From Blagoveshchensk to Khabarovsk by Train

Every international trip from Blagoveshchensk starts with a train ride to Khabarovsk. This isn’t because Blago doesn’t have an airport. It isn’t because there aren’t any international flights out of Blago. Rather, it’s because the flights that go out of Blago go to other destinations or must pass through Moscow, and flights from Blago to Khabarovsk are prohibitively expensive, especially when you consider the cost of the train.

Our trip to New Zealand was no different. My father-in-law arrived in the morning from a brutal overnight Moscow flight. (Those flights are always brutal.) Still, he piled in the car with my mother-in-law, and us. My brother-in-law was driving. It makes baggage so much easier to deal with because neither my BinL or FinL will allow me to carry the heaviest bags and people other than passengers are allowed on the train.

The overnight train is generally good. The cabins sleep four, so there’s always a chance that you’ll end up with someone who snores. If you don’t, then you’re the one who was snoring.

Each berth comes with the necessary sheets and pillows. Heavier blankets or duvets are available in the overhead storage compartment that extends over the corridor. This train had mattress toppers on top of the padded planks that served as beds.

Other amenities that come with the price include a packet with slippers, toothpaste and brush, a shoehorn (they are still a thing in Far East Russia), and a wet wipe. The slippers are necessary because no one wants to put their snow boots back on just to go to the bathroom. By the same token, no one wants to have wet socks as the result of a trip to the bathroom. From a business standpoint, I am guessing slippers dramatically reduce the wear and tear that shoes would cause if passengers were required to use them for trips down the corridor.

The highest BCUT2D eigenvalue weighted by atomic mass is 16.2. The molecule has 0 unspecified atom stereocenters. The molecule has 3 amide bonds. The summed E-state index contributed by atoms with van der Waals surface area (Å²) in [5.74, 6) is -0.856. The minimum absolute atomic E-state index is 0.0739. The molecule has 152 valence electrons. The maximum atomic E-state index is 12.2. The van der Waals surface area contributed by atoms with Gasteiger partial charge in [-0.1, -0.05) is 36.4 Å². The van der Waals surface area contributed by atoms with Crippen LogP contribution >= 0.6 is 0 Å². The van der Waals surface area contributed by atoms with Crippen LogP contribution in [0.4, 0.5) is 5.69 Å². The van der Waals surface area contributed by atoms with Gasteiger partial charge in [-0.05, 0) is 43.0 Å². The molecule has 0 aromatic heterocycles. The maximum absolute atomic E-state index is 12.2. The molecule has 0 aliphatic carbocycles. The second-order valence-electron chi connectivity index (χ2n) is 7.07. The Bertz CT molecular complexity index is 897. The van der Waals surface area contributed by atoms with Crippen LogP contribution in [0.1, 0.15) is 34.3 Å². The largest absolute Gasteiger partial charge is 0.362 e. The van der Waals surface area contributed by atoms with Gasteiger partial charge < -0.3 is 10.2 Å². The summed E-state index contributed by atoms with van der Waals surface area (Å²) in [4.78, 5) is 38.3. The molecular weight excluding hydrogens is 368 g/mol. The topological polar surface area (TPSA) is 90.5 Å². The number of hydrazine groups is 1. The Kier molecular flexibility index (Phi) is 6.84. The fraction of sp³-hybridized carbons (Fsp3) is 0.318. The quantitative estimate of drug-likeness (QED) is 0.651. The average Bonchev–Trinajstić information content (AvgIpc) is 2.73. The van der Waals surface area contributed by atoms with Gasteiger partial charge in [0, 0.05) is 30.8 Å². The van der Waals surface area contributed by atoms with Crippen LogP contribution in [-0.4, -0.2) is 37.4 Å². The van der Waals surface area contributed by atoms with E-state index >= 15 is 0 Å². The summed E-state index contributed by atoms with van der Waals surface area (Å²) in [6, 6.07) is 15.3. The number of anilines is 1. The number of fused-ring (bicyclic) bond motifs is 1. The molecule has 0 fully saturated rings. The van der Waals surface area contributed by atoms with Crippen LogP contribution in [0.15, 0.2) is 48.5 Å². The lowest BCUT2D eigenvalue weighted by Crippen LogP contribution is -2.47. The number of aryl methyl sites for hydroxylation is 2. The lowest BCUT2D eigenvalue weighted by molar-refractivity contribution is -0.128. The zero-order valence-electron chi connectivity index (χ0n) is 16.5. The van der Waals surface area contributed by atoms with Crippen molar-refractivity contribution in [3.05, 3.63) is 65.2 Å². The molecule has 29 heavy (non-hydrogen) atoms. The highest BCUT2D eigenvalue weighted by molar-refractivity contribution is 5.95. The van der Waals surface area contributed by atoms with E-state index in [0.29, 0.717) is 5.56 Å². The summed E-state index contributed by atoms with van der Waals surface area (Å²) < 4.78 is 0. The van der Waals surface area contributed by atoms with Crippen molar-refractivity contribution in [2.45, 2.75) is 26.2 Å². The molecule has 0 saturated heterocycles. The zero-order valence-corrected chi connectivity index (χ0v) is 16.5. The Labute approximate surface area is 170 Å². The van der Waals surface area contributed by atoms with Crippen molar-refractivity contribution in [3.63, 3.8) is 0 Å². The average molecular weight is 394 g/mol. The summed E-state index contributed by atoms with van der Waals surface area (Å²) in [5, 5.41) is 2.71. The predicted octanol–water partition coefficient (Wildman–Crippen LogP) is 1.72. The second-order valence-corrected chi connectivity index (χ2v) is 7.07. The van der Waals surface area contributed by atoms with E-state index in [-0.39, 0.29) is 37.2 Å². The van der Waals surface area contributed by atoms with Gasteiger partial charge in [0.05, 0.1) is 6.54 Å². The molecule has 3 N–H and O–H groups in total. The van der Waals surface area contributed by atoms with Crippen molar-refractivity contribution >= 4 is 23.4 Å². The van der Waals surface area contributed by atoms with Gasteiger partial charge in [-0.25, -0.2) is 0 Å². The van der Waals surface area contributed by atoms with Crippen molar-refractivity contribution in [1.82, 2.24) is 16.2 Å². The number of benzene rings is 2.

Dinner is also served as a part of the deal. The first part is a box that containers a small water bottle, a mint, a package of utensils, and some sort of dessert. This time it was a priyanik, which is a type of cookie, with jam in the middle. The next thing that arrives is a roll and a package of salami, which is generally pretty high quality. Then the main meal arrives. This time we could choose between noodles and chicken or rice and sausage. We got the noodles and chicken. It had a lot of butter and some carrots.

There are beverages available to order. Just don’t expect the menu to be accurate. We went for the cappuccino because there was no juice, green tea, or hot chocolate available.

The train itself was paneled with light wood. The colors were orange paint and auburn cushions. It felt very 1960s.

Jenya set up her bed and we spent the rest of the evening reading before falling asleep. Of course, here falling asleep is a continuous action that doesn’t necessarily mean that one reaches actual sleep. Even with Jenya and I the only in the cars, we still had to deal with the bumpy train ride and the squeaking, clicking, scratching, rubbing, noise.

Soon enough the sun was up, and we were close to Khabarovsk. The white birches outside the train have dropped their leaves by this time. Some stand tall. Some are scarred by fires past. Some are blown down, snapped in two with one part about a meter high out of the ground. Some have a parasitic plant like mistletoe growing atop their crowns. They rise above their deciduous companions with dark trunks who have stubbornly refused to release their brown, dried leaves. Trace amounts of snow dots the mostly barren ground, and creeks appear to be wholly frozen over betraying winter’s visits before she comes for the season.

This is what the train station and ride looks like from Blagoveshchensk to Khabarovsk in the summer